Caroline Young

Caroline Young is the author of Style Tribes: The Fashion of Subcultures, Classic Hollywood Style, Tartan and Tweed and Hitchcock’s Heroines. She has worked as a fashion writer and assistant digital editor at Herald Scotland.

Originally from Edinburgh, where she still lives, Caroline took a Masters degree in journalism in Brisbane, Australia after studying English and film and TV studies at Glasgow University.

Caroline has a strong interest in the history of fashion and the golden age of Hollywood. She extensively researched the period at archives in Los Angeles for both her book Classic Hollywood Style and her blog on costume design. Her latest book is Roman Holiday: The Secret Life of Hollywood in Rome.

Links & Credits

The complicated legacy of Alfred Hitchcock’s screen heroines

Little White Lies: Truth & Movies


Roman Holiday

Caroline Young

Roman Holiday is the heady tale of Rome during the 1950s and 1960s, when the cafés and nightclubs were filled with movie stars and film directors as Hollywood productions flocked to the city to film at Cinecittá studios. Reinvigorating the city after the darkness of fascism and Nazi occupation during the Second World War, the city now thrived with Fiats and Vespas, newly-christened paparazzi and street cafe culture – and more than a little scandal. In this book, Caroline Young explores the city in its golden age, at a moment when a new era in celebrity journalism gave rise to a new kind of megastar.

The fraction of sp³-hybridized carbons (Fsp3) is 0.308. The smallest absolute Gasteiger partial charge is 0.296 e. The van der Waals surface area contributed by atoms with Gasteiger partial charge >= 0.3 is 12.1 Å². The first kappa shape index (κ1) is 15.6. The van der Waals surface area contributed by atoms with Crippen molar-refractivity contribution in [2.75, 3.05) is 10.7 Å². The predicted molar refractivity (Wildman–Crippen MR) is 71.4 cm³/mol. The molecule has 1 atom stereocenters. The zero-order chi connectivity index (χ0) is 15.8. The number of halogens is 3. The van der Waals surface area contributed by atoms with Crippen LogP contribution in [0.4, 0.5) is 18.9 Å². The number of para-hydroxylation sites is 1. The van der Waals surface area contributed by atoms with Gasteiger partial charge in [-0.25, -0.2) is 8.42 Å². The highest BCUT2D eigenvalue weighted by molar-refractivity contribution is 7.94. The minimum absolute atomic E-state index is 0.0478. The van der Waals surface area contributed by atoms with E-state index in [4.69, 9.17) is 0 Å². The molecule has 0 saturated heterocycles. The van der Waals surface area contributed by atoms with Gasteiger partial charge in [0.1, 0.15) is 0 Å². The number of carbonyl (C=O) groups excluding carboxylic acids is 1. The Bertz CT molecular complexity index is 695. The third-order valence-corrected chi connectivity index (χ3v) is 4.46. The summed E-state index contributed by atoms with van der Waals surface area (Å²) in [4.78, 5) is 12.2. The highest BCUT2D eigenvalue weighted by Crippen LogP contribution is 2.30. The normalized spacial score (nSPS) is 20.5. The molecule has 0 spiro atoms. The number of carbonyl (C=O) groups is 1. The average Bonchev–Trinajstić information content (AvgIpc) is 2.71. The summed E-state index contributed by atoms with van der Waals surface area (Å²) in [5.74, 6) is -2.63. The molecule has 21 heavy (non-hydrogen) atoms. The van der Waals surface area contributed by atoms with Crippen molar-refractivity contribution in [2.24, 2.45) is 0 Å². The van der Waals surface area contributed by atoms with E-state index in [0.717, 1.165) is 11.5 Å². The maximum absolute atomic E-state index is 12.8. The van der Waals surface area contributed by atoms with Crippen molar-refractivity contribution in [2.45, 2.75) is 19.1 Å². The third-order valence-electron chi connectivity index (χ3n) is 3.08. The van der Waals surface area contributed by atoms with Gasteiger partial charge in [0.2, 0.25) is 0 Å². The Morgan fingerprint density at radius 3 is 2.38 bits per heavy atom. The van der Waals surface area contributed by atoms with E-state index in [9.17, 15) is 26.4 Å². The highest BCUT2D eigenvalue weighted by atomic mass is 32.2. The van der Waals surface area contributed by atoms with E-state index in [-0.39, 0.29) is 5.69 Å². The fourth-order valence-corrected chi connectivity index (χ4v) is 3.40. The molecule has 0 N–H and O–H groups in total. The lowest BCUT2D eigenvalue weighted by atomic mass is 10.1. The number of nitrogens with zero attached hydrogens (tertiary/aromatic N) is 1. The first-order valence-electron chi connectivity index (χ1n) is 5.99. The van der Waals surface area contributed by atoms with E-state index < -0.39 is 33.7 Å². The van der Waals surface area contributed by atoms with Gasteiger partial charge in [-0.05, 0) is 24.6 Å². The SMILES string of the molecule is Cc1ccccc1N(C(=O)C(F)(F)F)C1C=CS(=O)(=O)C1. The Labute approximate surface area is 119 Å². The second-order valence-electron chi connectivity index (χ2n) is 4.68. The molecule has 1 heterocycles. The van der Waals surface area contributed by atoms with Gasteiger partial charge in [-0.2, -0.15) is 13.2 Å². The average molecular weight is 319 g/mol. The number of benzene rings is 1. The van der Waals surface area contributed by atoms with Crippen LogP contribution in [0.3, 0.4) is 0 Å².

Taking in some of Rome’s most famous sights and its most iconic films, the story follows Ava Gardner, Anna Magnani, Sophia Loren, Audrey Hepburn and Elizabeth Taylor as the city became a backdrop to their lives and loves on and off the camera, and the triumvirate of films that marked their journeys. There was Open City, Anna Magnani’s neo-realist masterpiece that embodied the grit and despair of Nazi-occupied Rome, Roman Holiday, which depicted the romance of Rome’s regeneration, and finally La Dolce Vita, a tale of glittering darkness and excess as Rome’s hedonism reached its peak.

From the dark days of the Second World War to the hedonistic hippies in the late 1960s, this evocative narrative captures the essence of Rome – its beauty, its tragedy and its creativity – through the lives of those who helped to recreate it.